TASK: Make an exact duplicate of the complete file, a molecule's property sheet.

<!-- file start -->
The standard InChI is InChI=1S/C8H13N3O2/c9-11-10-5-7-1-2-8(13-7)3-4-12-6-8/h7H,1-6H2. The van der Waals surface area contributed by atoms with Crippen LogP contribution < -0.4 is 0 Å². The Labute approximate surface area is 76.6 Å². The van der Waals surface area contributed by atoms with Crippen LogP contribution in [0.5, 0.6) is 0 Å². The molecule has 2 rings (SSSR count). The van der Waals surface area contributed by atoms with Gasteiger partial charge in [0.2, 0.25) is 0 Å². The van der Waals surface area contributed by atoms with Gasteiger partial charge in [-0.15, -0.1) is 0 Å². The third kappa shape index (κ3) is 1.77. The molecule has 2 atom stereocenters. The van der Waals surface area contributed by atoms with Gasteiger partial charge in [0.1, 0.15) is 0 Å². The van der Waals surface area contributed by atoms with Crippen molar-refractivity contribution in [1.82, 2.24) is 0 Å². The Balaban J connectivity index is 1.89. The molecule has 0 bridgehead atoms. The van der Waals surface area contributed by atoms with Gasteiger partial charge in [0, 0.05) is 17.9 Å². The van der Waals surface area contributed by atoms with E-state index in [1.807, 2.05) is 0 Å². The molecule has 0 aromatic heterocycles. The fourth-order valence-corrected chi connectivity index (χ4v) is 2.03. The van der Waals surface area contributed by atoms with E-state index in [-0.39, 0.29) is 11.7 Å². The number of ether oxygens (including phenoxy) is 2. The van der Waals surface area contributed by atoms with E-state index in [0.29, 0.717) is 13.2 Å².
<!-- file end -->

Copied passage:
The standard InChI is InChI=1S/C8H13N3O2/c9-11-10-5-7-1-2-8(13-7)3-4-12-6-8/h7H,1-6H2. The van der Waals surface area contributed by atoms with Crippen LogP contribution < -0.4 is 0 Å². The Labute approximate surface area is 76.6 Å². The van der Waals surface area contributed by atoms with Crippen LogP contribution in [0.5, 0.6) is 0 Å². The molecule has 2 rings (SSSR count). The van der Waals surface area contributed by atoms with Gasteiger partial charge in [0.2, 0.25) is 0 Å². The van der Waals surface area contributed by atoms with Gasteiger partial charge in [-0.15, -0.1) is 0 Å². The third kappa shape index (κ3) is 1.77. The molecule has 2 atom stereocenters. The van der Waals surface area contributed by atoms with Gasteiger partial charge in [0.1, 0.15) is 0 Å². The van der Waals surface area contributed by atoms with Crippen molar-refractivity contribution in [1.82, 2.24) is 0 Å². The Balaban J connectivity index is 1.89. The molecule has 0 bridgehead atoms. The van der Waals surface area contributed by atoms with Gasteiger partial charge in [0, 0.05) is 17.9 Å². The van der Waals surface area contributed by atoms with E-state index in [1.807, 2.05) is 0 Å². The molecule has 0 aromatic heterocycles. The fourth-order valence-corrected chi connectivity index (χ4v) is 2.03. The van der Waals surface area contributed by atoms with E-state index in [-0.39, 0.29) is 11.7 Å². The number of ether oxygens (including phenoxy) is 2. The van der Waals surface area contributed by atoms with E-state index in [0.29, 0.717) is 13.2 Å².